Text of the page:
There's this sense that teachers are good at school and have always been good at school, so that's why they choose to make school their career. It wasn't so for me. I wasn't a bad student by any means. I cared about my grade. I did not act up in class. I turned in all major assignments in on time and complete. Homework was sometimes hit or miss, but I still usually got it done.
The problem was, I wasn't great. I never went the extra mile until I was a senior in college. I relied on a two major pieces of luck. First, not to brag, but some things did kind of come naturally. However, that ended up being a downfall for me because I got to about the seventh or eighth grade before I actually had to work to get a concept, and even then I didn't have to work very hard. As a student who entered an International Baccalaureate program in high school, expecting to get concepts and skills without work was not a good idea. I struggled because of pure laziness on my part.
The other bit of luck I had was a twin sister who is probably the best student I have ever seen in my entire life. My sister was able to hold her own among people for whom things came naturally into their senior year of high school. She worked her butt off and she had some of the best study skills ever. Her notes were impeccable. Her time management was a marvel to behold. Her patience was unending. Her ability to turn out well thought out and executed projects and assignments was awesome. In short, she was That Kid. It's really hard to do poorly in school when That Kid is your study buddy for everything.
When I went to college, I could no longer use my sister as a crutch. I went to the University of Louisville, while she went to the University of Kentucky (and later Vanderbilt for grad school... told you she was a hard worker!). Freshman year wasn't so bad. Gen Ed classes were ridiculously easy after finishing my International Baccalaureate studies. It was about my sophomore year when I started faltering. I had to work my butt off, twin sister style to keep my KEES money and not tick off my parents. I had to learn a bunch of skills regarding time management and studying that I literally never learned. By junior year, I had improved slightly. By senior year, I was That Kid all by myself. By grad school? By grad school I was That Kid that turned in her MAT portfolio a week early and passed it.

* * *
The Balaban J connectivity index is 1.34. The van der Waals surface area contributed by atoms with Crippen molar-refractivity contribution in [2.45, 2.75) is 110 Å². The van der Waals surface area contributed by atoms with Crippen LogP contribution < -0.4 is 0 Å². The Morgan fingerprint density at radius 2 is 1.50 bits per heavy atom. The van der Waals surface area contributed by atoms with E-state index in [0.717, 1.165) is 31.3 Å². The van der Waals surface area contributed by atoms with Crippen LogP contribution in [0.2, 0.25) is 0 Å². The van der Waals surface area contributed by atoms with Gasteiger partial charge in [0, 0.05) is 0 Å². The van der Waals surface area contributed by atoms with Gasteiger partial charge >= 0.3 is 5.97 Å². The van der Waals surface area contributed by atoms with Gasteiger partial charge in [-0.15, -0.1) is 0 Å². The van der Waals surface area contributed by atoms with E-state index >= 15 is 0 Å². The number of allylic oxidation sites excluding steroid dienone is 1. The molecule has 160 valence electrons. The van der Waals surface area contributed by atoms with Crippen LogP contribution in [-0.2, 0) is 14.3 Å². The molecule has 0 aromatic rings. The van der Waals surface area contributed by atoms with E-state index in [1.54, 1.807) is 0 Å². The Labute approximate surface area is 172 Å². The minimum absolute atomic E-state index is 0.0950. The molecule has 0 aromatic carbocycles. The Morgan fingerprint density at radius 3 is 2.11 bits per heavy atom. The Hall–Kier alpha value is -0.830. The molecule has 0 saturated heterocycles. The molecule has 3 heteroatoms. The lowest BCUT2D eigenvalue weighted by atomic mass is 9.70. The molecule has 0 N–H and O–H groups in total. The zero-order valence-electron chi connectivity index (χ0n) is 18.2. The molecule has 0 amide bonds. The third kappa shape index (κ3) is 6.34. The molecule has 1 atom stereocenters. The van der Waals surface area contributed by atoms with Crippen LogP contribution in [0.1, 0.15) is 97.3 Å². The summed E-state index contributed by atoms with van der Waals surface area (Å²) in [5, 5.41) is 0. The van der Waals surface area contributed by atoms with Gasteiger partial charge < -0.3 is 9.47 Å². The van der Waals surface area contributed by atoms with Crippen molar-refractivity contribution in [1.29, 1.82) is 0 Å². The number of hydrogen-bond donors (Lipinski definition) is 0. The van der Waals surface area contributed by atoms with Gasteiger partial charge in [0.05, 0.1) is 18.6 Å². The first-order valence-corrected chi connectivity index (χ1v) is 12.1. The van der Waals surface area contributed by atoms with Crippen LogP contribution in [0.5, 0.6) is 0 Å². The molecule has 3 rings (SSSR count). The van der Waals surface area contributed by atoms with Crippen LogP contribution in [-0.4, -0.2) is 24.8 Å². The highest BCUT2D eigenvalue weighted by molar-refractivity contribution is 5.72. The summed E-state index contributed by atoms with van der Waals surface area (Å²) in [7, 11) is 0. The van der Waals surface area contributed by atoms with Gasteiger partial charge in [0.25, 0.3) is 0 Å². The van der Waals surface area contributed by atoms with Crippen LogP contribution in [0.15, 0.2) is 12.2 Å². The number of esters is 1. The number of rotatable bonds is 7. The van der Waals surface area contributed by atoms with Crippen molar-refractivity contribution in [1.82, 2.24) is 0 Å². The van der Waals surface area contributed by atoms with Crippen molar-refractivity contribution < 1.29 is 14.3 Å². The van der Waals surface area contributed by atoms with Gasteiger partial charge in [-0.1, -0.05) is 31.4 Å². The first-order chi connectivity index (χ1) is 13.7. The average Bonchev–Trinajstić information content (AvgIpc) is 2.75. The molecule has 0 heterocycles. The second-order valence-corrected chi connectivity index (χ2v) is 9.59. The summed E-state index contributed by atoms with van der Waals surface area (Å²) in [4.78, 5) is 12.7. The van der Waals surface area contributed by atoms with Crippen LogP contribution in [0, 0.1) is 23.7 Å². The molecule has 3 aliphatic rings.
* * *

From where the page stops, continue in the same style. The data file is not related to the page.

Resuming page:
I understand the struggles of being a mediocre student. Mediocre students are also a struggle in my school. Why? Because no one sees them. They might fail one, maybe two classes at the most in high school and average about a C since they don't have That Kid for a twin sister to rely on. They don't fail enough to warrant intervention. The trouble is that these are exactly the kids that need to be picked up just enough so that they can get their KEES money, scholarships and entrance into college. Most of the mediocre students I went to school with still attended college because they had rich parents to rely on for tuition. My students don't have that luxury. The bulk of my school is made up of students like this. By pulling them up from mediocre into great, or maybe just good, we can change their futures for the better. The trouble is that when you have to serve 100 students in a day, the squeaky wheels are who get the grease.
Unfortunately, kids that were mediocre students for me as freshmen sometimes give up and become failing students in later years and still drop out.